Last but not least, when it comes to the ideals of intervention, preserving life has always remained an essential part of justifications with respect to intervention. It should be the duty of states to intercede in the name of oppressed populations. This is equal to more traditional and outdated defence issues such as arms and territory. When intervening ….. Some folks would bring up humanitarian intervention being justified for both sides. In other words, if a country fails to provide its citizens the basic "capabilities," such as the capability to live a healthy life, then outside intervention is justified. Some critics contend that modern philosophical arguments for humanitarian aid fail to recognize the flaws of current international law itself. Therefore would outside countries be willing to help even with their own issues within their countries themselves? Another thing to keep in mind is with the ideals of intervention, will it  just create more chaos and disaster? Including more states that may get involved and it turns into a mass war? On the other hand, let me make an analogy here; this ongoing situation reminds me of the “What they eat in heaven story.” In Hell there is a large banquet table filled with lots of food -- there is plenty of food to go around for everyone. Each person has a really long spoon that can reach the food. There is only one problem. The people in Hell are starving. Meanwhile in Heaven,  there is a large banquet table filled with lots of food -- there is plenty of food to go around for everyone. Each person has a really long spoon that can reach the food. The only exception here is that everyone in Heaven is happy and full. Why? The reason is, the people in Heaven are feeding each other. The moral of this story reminds me of a lot of real world issues. Although the moral of the story is important, it is not an easy task, solely because of human nature. We must think of others before thinking of ourselves. When we help one another, we know there is trust to have each other's backs. 
Saw Ba U Gyis three ways for the Karen struggle for freedom and autonomy to succeed; armed struggle, political dialogue and a negotiated settlement with the Burmese government; and international intervention and arrangement on the Karen people’s behalf -- According to my research and logic, the second one is the best one to choose from -- political dialogue and a negotiated settlement with the Burmese government.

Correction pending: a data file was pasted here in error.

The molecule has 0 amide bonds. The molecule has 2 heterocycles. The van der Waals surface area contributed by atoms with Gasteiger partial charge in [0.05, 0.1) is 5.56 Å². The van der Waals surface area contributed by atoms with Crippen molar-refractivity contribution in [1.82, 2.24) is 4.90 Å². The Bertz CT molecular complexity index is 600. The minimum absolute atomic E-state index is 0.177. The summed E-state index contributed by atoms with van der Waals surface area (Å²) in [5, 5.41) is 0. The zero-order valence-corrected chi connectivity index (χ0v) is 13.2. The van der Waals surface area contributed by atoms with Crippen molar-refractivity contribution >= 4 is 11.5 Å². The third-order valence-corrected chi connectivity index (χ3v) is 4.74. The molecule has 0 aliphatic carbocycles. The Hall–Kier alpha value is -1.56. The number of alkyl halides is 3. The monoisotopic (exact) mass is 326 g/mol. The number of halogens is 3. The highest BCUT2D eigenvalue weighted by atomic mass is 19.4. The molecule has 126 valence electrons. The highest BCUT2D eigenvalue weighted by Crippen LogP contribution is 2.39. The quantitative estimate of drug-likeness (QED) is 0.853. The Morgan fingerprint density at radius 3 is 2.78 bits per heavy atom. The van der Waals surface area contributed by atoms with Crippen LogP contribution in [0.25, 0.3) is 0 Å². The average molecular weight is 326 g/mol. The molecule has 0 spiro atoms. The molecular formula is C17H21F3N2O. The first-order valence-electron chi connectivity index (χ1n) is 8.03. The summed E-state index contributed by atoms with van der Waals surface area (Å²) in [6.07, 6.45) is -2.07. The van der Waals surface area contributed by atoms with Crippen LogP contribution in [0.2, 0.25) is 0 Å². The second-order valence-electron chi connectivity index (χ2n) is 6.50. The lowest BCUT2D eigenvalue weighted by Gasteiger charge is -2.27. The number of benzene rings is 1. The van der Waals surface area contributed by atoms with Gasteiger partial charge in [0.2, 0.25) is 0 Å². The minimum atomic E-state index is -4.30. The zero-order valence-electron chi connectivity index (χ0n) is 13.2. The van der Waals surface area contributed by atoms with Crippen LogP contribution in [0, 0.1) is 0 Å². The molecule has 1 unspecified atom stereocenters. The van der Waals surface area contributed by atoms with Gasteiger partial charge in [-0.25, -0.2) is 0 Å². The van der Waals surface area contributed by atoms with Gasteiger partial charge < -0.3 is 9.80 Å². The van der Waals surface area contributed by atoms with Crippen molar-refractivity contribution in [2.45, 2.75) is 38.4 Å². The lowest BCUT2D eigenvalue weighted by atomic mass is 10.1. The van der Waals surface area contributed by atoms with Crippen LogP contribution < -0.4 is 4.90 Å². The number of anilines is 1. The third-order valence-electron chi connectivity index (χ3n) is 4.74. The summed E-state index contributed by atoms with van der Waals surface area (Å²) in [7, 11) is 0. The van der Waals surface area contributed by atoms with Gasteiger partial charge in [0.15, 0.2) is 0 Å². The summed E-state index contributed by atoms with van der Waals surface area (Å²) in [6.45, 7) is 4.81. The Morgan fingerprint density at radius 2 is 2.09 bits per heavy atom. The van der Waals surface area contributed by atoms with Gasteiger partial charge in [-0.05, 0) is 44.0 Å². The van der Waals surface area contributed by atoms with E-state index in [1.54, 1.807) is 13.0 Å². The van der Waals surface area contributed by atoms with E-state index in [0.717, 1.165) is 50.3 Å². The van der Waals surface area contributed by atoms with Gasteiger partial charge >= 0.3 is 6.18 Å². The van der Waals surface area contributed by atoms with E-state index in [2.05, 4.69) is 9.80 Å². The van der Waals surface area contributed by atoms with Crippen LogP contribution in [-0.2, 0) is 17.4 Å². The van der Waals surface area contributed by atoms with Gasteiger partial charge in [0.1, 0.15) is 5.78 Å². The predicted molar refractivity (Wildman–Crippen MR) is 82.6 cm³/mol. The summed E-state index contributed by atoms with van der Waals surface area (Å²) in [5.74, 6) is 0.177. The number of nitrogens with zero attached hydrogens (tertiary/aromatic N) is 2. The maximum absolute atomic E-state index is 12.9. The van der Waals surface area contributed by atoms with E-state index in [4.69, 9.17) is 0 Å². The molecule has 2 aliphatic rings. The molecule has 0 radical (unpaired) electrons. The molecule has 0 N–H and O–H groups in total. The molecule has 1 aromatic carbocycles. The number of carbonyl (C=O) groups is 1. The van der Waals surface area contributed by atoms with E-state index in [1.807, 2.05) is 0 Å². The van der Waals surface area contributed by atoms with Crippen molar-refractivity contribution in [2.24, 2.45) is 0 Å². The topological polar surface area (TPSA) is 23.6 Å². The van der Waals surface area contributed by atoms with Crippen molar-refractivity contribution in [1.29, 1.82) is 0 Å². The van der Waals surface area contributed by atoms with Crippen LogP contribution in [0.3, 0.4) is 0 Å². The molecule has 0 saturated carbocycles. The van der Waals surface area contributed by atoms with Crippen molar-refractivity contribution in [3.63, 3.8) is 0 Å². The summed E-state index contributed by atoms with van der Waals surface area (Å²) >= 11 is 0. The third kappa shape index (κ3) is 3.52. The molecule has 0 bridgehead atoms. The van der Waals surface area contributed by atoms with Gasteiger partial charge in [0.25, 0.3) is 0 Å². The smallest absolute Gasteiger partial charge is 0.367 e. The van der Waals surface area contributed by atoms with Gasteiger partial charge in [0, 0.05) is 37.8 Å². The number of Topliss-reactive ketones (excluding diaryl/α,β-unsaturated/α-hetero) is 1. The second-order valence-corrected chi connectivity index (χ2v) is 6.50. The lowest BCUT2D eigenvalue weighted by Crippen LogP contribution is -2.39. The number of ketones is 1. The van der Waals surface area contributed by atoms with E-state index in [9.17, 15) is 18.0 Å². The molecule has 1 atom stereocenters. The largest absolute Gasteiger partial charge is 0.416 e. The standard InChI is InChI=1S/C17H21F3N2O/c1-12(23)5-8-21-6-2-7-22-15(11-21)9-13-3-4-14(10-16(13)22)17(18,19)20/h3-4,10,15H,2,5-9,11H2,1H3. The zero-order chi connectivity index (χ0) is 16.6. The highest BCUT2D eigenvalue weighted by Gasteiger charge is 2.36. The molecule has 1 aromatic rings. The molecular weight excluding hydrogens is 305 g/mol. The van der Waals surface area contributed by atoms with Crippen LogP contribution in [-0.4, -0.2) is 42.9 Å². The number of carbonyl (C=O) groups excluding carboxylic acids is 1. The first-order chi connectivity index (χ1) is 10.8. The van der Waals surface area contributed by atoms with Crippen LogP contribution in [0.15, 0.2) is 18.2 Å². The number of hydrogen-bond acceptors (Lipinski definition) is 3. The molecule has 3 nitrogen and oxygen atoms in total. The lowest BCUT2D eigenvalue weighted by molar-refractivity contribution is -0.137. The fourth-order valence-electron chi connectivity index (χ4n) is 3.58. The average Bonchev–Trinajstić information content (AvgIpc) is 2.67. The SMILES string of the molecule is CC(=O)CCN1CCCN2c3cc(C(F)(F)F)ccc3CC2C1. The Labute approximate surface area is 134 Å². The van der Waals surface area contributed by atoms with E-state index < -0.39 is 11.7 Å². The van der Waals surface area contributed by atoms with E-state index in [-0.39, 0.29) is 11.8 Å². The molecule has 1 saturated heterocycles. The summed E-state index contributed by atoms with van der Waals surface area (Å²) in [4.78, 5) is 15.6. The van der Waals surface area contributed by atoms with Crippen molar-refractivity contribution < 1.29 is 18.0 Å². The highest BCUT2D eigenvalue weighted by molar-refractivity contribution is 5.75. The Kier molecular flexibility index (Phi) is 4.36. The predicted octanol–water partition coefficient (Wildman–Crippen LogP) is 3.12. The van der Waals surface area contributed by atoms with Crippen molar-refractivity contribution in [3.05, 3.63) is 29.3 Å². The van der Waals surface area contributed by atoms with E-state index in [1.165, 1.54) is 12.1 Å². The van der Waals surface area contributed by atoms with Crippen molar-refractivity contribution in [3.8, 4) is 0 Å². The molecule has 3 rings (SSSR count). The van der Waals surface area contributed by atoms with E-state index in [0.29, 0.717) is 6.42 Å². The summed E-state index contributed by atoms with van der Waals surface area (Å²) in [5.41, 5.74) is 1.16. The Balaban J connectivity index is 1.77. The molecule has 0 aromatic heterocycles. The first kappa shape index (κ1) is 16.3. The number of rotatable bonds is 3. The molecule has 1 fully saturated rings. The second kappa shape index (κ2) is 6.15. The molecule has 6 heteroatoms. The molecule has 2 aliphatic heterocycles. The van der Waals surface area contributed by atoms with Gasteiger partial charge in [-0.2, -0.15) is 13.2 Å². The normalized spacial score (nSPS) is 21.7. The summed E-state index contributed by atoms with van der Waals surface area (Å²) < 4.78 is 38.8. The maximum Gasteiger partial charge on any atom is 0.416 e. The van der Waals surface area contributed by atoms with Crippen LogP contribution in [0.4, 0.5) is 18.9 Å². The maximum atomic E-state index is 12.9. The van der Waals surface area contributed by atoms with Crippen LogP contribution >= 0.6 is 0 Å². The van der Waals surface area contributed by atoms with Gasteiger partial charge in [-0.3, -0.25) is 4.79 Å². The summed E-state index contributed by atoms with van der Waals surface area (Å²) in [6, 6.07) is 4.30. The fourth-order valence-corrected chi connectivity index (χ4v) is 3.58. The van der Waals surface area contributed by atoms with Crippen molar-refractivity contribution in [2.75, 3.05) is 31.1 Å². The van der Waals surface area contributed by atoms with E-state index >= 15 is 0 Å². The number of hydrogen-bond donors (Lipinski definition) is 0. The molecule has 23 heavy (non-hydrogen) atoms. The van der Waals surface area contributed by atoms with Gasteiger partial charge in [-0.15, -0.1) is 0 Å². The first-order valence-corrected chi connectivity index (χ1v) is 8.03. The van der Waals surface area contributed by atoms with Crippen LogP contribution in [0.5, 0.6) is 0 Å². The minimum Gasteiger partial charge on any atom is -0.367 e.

Negotiating gives you mutual understanding that results in a long-term relationship goal. Negotiating will take time -- time to come up with a statement that will be fair and just. Negotiating will help us get to know the Burmese military and government more. Negotiating will enhance our listening skills. To settle a problem, we must listen attentively and carefully. Doing this, you will be able to know more about the opposing side. Peaceful negotiations will work only if you put in the effort -- in other words, one person on the Karen side will not be able to do this alone. We need teamwork and collaboration. The Karen people must unite. Hatred for each other will only make matters worse. We must keep our emotions in check. There are six stages of negotiation, according to Troy Media. The first stage is “orientation and fact-finding.” we must know who we’re dealing with before we make an actual negotiation. Research. Find out their intentions behind this. The second stage is “resistance.” we know in a negotiation it will not flow smoothly the way we want it because it’s just not that easy. When negotiating we must expect it but persist. We must deal with it. The third step is “reformulation of strategies.” here is where we think outside of the box and have a plan B. This step is a place where we can reevaluate where everything is going. The fourth step is “hard bargaining and decision making.” What will they accept or deny? This is the time to come up with options for mutual gain. The fifth step is “agreement.” This is where complex details are sorted out and questions are answered. From everyone. Not just government officials. Everyone. Last but definitely not least, we must follow up on the negotiation. Is everyone abiding by the rules? Are there any changes to be made? This last step will take a long time. But there will be one day where we eventually reach it. This negotiation will settle the violent acts. This negotiation could involve help from allies. I chose this second advice from Saw Ba U Gyi because I think the third one can connect with this one (international intervention). 
Despite the issues in the world today, oppression in Burma can not be forgotten and set aside. We must spark something that will stay alive. We must begin and continue to push on to get where we need to be -- to finish what Saw Ba U Gyi had in mind. 
I would like to finish this essay off with a quote from Saw Ba U Gyi -- “In history, we find that in spite of various difficulties and hardship, all the just revolutions when led by perseverance and courage eventually triumph without exception. I firmly believe that the just revolution of the Karen people shall  be victorious eventually, in spite of all the hardships and difficulties.” 

 His legacy will live on and remain in our hearts forever. It is now up to the new generation to continue to fight for our freedom.